CAIRO: The Cairo Criminal Court Sunday adjourned to June 5 the trial of 20 defendants being tried in the “Marriott Case” over charges of inciting violence, committing terrorist acts and falsifying news on the Qatar-based news network Al Jazeera.
The 20 defendants include four non-Egyptians: Australian Peter Greste, Britons Dominic Kane and Sue Turton and Rena Netjes from the Netherlands. The latter three are being tried in absentia.
This session had an intensified media presence, Youm7 reported.
Greste’s brother attended the session and the brother and fiancée of defendant Mohamed Fahmy attended also.
The defense team began the session with debating the technical committee assigned by the court to examine the videos confiscated from the journalists during the arrest.
The defense team also said they did not receive the medical examination report on the defendants they previously asked for.
One of the defense lawyers asked the court to be allowed to hear the testimonies of prosecution witnesses and watch the journalists’ confiscated footage. The lawyer said that it was his first time attending the trial and that he was not familiar with the previous proceedings.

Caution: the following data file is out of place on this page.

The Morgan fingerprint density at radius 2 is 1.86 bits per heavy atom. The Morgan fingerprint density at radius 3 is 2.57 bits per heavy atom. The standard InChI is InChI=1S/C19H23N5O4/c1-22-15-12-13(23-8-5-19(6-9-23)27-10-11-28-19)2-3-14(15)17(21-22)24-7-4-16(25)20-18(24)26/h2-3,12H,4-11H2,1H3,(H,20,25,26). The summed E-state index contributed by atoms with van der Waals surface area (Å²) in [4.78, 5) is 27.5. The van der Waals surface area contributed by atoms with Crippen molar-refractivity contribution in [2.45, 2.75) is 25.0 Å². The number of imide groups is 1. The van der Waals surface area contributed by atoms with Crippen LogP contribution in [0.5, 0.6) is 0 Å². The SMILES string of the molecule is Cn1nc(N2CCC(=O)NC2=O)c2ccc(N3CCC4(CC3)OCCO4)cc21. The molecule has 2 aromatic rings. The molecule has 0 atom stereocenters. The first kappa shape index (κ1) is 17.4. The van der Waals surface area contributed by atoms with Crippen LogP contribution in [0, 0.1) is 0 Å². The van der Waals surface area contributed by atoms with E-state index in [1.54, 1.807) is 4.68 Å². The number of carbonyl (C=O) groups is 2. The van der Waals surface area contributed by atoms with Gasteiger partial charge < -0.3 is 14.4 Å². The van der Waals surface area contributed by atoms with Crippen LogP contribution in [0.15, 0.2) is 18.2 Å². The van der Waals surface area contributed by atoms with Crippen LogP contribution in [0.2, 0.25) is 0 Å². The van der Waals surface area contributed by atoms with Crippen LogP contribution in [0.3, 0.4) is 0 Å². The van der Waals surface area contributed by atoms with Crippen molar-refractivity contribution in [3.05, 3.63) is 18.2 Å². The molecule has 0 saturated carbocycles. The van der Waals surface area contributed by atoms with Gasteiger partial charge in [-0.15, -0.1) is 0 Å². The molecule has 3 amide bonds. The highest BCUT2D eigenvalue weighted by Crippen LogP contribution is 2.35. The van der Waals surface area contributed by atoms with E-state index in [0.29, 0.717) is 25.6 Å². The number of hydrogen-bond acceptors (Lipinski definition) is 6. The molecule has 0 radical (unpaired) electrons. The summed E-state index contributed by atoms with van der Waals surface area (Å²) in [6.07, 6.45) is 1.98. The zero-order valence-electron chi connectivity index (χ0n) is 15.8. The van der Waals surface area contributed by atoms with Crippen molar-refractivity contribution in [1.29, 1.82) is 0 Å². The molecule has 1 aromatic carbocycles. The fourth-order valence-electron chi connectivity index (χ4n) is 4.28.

The defense also accused the committee of failing to prove the videos included scenes that could harm national security. They then asked the court to assign another committee from the High Cinema Institute specialized in videos to replace the current committee.
The court presented the seized videos in the previous session.
During the screening of the videos, Fahmy said he had never seen the footage.
“I work as a journalist and have nothing to do with what was screened about Al Jazeera,” Fahmy said during the hearing, according to Youm7.
The judge, in response, told Fahmy, “When we finish screening, you can comment as you like.”
The first video showed pictures of public figures like Wafd Party head El-Sayed El-Badawy, presidential candidate Hamdeen Sabbahi, and a number of party heads. There were also images of the Rabaa al-Adaweya dispersal.
The second video featured someone talking, joking, and repeating the “Vola Polambella” song, an Italian tune popular on YouTube in Egypt. The value of this evidence was not immediately clear, and the song caused the hearing attendees to chuckle, according to Youm7.
ADDITIONAL REPORTING BY AMAR MOUSTAFA